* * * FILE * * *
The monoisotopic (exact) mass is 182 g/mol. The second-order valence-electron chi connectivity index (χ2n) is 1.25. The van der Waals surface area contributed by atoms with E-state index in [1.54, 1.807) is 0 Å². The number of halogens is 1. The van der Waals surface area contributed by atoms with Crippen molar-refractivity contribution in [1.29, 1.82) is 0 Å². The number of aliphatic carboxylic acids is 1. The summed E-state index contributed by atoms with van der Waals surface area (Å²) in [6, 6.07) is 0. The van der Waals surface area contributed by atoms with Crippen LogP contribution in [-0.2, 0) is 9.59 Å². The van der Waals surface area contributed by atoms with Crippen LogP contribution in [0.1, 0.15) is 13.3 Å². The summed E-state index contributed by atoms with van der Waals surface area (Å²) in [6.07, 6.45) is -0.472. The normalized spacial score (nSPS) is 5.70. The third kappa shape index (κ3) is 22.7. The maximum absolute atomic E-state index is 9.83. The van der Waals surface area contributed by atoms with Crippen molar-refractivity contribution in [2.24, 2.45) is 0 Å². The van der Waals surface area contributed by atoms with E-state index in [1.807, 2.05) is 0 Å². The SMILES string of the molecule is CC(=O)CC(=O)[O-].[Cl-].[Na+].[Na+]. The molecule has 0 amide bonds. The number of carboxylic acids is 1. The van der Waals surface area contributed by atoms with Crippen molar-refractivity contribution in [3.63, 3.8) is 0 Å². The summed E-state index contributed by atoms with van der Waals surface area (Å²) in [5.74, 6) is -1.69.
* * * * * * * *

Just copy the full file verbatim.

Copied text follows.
The monoisotopic (exact) mass is 182 g/mol. The second-order valence-electron chi connectivity index (χ2n) is 1.25. The van der Waals surface area contributed by atoms with E-state index in [1.54, 1.807) is 0 Å². The number of halogens is 1. The van der Waals surface area contributed by atoms with Crippen molar-refractivity contribution in [1.29, 1.82) is 0 Å². The number of aliphatic carboxylic acids is 1. The summed E-state index contributed by atoms with van der Waals surface area (Å²) in [6, 6.07) is 0. The van der Waals surface area contributed by atoms with Crippen LogP contribution in [-0.2, 0) is 9.59 Å². The van der Waals surface area contributed by atoms with Crippen LogP contribution in [0.1, 0.15) is 13.3 Å². The summed E-state index contributed by atoms with van der Waals surface area (Å²) in [6.07, 6.45) is -0.472. The normalized spacial score (nSPS) is 5.70. The third kappa shape index (κ3) is 22.7. The maximum absolute atomic E-state index is 9.83. The van der Waals surface area contributed by atoms with Crippen molar-refractivity contribution in [2.24, 2.45) is 0 Å². The van der Waals surface area contributed by atoms with E-state index in [1.807, 2.05) is 0 Å². The SMILES string of the molecule is CC(=O)CC(=O)[O-].[Cl-].[Na+].[Na+]. The molecule has 0 amide bonds. The number of carboxylic acids is 1. The van der Waals surface area contributed by atoms with Crippen molar-refractivity contribution in [3.63, 3.8) is 0 Å². The summed E-state index contributed by atoms with van der Waals surface area (Å²) in [5.74, 6) is -1.69.